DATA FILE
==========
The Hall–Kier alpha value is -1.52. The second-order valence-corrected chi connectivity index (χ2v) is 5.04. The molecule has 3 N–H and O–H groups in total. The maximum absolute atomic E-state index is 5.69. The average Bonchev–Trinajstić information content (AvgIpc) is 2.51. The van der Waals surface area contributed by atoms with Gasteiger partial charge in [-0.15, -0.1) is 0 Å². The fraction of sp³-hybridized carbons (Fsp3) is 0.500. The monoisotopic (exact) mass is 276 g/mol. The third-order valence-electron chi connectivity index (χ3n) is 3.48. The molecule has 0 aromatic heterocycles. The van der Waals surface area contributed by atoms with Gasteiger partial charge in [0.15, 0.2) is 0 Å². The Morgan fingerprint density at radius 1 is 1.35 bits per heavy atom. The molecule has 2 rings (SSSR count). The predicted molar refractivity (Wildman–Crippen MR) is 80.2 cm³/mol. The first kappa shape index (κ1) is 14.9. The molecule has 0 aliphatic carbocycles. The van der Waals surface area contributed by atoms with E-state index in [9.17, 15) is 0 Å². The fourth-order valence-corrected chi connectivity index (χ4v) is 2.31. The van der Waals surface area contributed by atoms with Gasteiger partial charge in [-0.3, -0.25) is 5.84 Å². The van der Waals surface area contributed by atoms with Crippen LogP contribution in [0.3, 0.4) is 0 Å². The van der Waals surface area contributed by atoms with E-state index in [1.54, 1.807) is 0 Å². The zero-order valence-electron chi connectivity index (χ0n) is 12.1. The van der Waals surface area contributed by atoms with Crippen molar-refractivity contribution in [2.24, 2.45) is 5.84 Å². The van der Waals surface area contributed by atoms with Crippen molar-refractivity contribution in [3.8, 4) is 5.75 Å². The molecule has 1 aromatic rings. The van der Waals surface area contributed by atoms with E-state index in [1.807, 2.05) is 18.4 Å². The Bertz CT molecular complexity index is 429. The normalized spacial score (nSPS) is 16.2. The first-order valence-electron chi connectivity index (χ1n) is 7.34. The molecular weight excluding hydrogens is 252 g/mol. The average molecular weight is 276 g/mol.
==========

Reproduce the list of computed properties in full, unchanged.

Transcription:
The Hall–Kier alpha value is -1.52. The second-order valence-corrected chi connectivity index (χ2v) is 5.04. The molecule has 3 N–H and O–H groups in total. The maximum absolute atomic E-state index is 5.69. The average Bonchev–Trinajstić information content (AvgIpc) is 2.51. The van der Waals surface area contributed by atoms with Gasteiger partial charge in [-0.15, -0.1) is 0 Å². The fraction of sp³-hybridized carbons (Fsp3) is 0.500. The monoisotopic (exact) mass is 276 g/mol. The third-order valence-electron chi connectivity index (χ3n) is 3.48. The molecule has 0 aromatic heterocycles. The van der Waals surface area contributed by atoms with Gasteiger partial charge in [0.15, 0.2) is 0 Å². The Morgan fingerprint density at radius 1 is 1.35 bits per heavy atom. The molecule has 2 rings (SSSR count). The predicted molar refractivity (Wildman–Crippen MR) is 80.2 cm³/mol. The first kappa shape index (κ1) is 14.9. The molecule has 0 aliphatic carbocycles. The van der Waals surface area contributed by atoms with E-state index in [9.17, 15) is 0 Å². The fourth-order valence-corrected chi connectivity index (χ4v) is 2.31. The van der Waals surface area contributed by atoms with Gasteiger partial charge in [-0.3, -0.25) is 5.84 Å². The van der Waals surface area contributed by atoms with Crippen LogP contribution in [0.3, 0.4) is 0 Å². The van der Waals surface area contributed by atoms with E-state index in [1.54, 1.807) is 0 Å². The zero-order valence-electron chi connectivity index (χ0n) is 12.1. The van der Waals surface area contributed by atoms with Crippen molar-refractivity contribution in [2.24, 2.45) is 5.84 Å². The van der Waals surface area contributed by atoms with Crippen molar-refractivity contribution in [3.8, 4) is 5.75 Å². The molecule has 1 aromatic rings. The van der Waals surface area contributed by atoms with E-state index in [1.807, 2.05) is 18.4 Å². The Bertz CT molecular complexity index is 429. The normalized spacial score (nSPS) is 16.2. The first-order valence-electron chi connectivity index (χ1n) is 7.34. The molecular weight excluding hydrogens is 252 g/mol. The average molecular weight is 276 g/mol.